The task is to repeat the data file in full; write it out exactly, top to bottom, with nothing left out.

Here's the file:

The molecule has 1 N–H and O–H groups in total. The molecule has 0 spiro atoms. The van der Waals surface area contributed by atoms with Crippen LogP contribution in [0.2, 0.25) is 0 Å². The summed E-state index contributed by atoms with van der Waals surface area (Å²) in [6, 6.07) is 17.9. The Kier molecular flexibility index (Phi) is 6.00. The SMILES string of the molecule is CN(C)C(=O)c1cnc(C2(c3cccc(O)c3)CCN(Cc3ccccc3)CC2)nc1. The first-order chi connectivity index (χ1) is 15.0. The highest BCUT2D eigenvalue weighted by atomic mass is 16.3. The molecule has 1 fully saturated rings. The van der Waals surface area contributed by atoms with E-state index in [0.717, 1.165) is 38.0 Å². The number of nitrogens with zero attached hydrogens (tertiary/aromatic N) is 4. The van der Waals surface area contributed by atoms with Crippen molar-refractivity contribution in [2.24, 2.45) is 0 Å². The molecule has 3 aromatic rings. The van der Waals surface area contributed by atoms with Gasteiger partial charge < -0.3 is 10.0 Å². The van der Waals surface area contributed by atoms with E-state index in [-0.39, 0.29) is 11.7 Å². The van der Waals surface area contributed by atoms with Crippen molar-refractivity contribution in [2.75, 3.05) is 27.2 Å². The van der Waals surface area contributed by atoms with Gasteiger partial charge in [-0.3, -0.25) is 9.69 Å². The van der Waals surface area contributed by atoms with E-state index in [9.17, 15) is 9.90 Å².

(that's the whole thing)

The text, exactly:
The molecule has 1 N–H and O–H groups in total. The molecule has 0 spiro atoms. The van der Waals surface area contributed by atoms with Crippen LogP contribution in [0.2, 0.25) is 0 Å². The summed E-state index contributed by atoms with van der Waals surface area (Å²) in [6, 6.07) is 17.9. The Kier molecular flexibility index (Phi) is 6.00. The SMILES string of the molecule is CN(C)C(=O)c1cnc(C2(c3cccc(O)c3)CCN(Cc3ccccc3)CC2)nc1. The first-order chi connectivity index (χ1) is 15.0. The highest BCUT2D eigenvalue weighted by atomic mass is 16.3. The molecule has 1 fully saturated rings. The van der Waals surface area contributed by atoms with E-state index in [0.717, 1.165) is 38.0 Å². The number of nitrogens with zero attached hydrogens (tertiary/aromatic N) is 4. The van der Waals surface area contributed by atoms with Crippen molar-refractivity contribution in [2.24, 2.45) is 0 Å². The molecule has 3 aromatic rings. The van der Waals surface area contributed by atoms with Gasteiger partial charge < -0.3 is 10.0 Å². The van der Waals surface area contributed by atoms with E-state index in [-0.39, 0.29) is 11.7 Å². The van der Waals surface area contributed by atoms with Crippen molar-refractivity contribution in [2.75, 3.05) is 27.2 Å². The van der Waals surface area contributed by atoms with Gasteiger partial charge in [-0.3, -0.25) is 9.69 Å². The van der Waals surface area contributed by atoms with E-state index in [9.17, 15) is 9.90 Å².